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Rainbow over the hay barn at BriarCroft
January 14, 2006
Rain has fallen every day for 27 days here. Even those of us who are northwest natives are overwhelmed by the gray cloudy moisture and mildew that clings to everything and everyone, blocking daylight so thoroughly that we leave for work in the dark and return in the dark despite lengthening days. The continuing rain is not predicted to end anytime soon, so there are chances of hitting that proverbial 40 days of rain. Indeed, it may be time to build an ark. It's time to get busy so we are not left treading water as it rises around us.
I'm starting to understand why 40 days of rain makes people uneasy, not just because of the chance of past history repeating itself. Not only has the rain been extraordinary, but temperatures have been unseasonably warm. Christmas day came close to 60 degrees, and most days since have been in the 50s. This is discombobulating for humans, animals and plants alike. The bulbs have started to peek through the dirt a month early, coaxed out prematurely by this false spring, buds are swelling on the trees, our stallion is starting to shed, and I'm sweating in my Carhartts as I clean the barn. The mud is well past the top of my boots in some places. Last night, I was awakened by a frog croaking by the bedroom window, his serenade at least 8 weeks earlier than it should be. Canadian geese were flying in V formation heading north and the trumpeter swans are sticking around rather than heading south to other feeding grounds. I walked through the fields during a momentary sun break today, climbed up our hill and heard the sound of running water where none should be. I could stand still and hear the sound of invisible streams trickling down the hillside under the grass cover-- the field was draining itself downhill, soppy and saturated. I was literally walking on water, standing atop a flowing river hidden by blades of grass.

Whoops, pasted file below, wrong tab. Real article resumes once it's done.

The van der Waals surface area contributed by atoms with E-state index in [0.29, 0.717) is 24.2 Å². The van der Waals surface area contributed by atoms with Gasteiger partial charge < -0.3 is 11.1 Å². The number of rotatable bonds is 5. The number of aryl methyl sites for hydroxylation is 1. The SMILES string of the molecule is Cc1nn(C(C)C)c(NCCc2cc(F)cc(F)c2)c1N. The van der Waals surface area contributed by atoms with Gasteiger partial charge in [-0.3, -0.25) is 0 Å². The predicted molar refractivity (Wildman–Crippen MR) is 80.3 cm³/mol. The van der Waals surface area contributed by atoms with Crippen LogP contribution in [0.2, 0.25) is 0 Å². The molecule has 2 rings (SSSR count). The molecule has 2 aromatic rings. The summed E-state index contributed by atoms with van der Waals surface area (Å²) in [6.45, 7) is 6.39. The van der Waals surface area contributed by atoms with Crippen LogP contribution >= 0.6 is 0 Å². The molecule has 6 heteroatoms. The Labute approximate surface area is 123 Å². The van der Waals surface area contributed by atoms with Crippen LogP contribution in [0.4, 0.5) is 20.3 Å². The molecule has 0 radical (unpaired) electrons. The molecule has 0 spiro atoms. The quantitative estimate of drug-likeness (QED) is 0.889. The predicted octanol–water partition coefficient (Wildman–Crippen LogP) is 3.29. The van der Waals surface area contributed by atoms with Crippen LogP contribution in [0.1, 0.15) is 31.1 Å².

The whole farm feels out of sorts and unfamiliar--nothing is as it should be for mid-January.
It took a rainbow to set things right for me. Rainbows remind us when the days are at their most dismal and bleak, there is still promise of renewal and relationship between the Creator and His world. We are His, even in our darkest hour when it seems all hope is lost. He blinds us with His radiance in the sky, peers at us through the curious eyes of our horses, sings to us in the song of the swans overhead or the frog beneath our window, and holds our hand as we walk together on the water of the fields. He is the ark that keeps us afloat in the flood.
We won't need to build an ark after all. We are here to stay, soppy but saturated as we are drenched with the showering of life every day.
Two by two--Nuance (L) and mother Noblesse (R)